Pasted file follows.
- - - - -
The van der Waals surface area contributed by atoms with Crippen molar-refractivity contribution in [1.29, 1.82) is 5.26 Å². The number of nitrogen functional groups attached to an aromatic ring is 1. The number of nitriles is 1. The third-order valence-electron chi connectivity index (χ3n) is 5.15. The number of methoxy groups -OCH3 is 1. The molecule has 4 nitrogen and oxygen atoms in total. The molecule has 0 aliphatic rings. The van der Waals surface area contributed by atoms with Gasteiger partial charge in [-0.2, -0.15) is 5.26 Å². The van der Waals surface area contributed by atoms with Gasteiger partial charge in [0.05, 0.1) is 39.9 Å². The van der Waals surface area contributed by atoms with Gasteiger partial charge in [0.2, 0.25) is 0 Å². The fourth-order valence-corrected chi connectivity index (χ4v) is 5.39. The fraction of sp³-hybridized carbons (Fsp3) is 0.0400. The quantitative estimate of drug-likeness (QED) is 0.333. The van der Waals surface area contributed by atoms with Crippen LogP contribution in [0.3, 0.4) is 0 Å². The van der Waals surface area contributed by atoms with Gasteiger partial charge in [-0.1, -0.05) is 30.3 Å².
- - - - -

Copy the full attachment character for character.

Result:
The van der Waals surface area contributed by atoms with Crippen molar-refractivity contribution in [1.29, 1.82) is 5.26 Å². The number of nitrogen functional groups attached to an aromatic ring is 1. The number of nitriles is 1. The third-order valence-electron chi connectivity index (χ3n) is 5.15. The number of methoxy groups -OCH3 is 1. The molecule has 4 nitrogen and oxygen atoms in total. The molecule has 0 aliphatic rings. The van der Waals surface area contributed by atoms with Gasteiger partial charge in [-0.2, -0.15) is 5.26 Å². The van der Waals surface area contributed by atoms with Gasteiger partial charge in [0.05, 0.1) is 39.9 Å². The van der Waals surface area contributed by atoms with Gasteiger partial charge in [0.2, 0.25) is 0 Å². The fourth-order valence-corrected chi connectivity index (χ4v) is 5.39. The fraction of sp³-hybridized carbons (Fsp3) is 0.0400. The quantitative estimate of drug-likeness (QED) is 0.333. The van der Waals surface area contributed by atoms with Crippen LogP contribution in [0.3, 0.4) is 0 Å². The van der Waals surface area contributed by atoms with Gasteiger partial charge in [-0.1, -0.05) is 30.3 Å².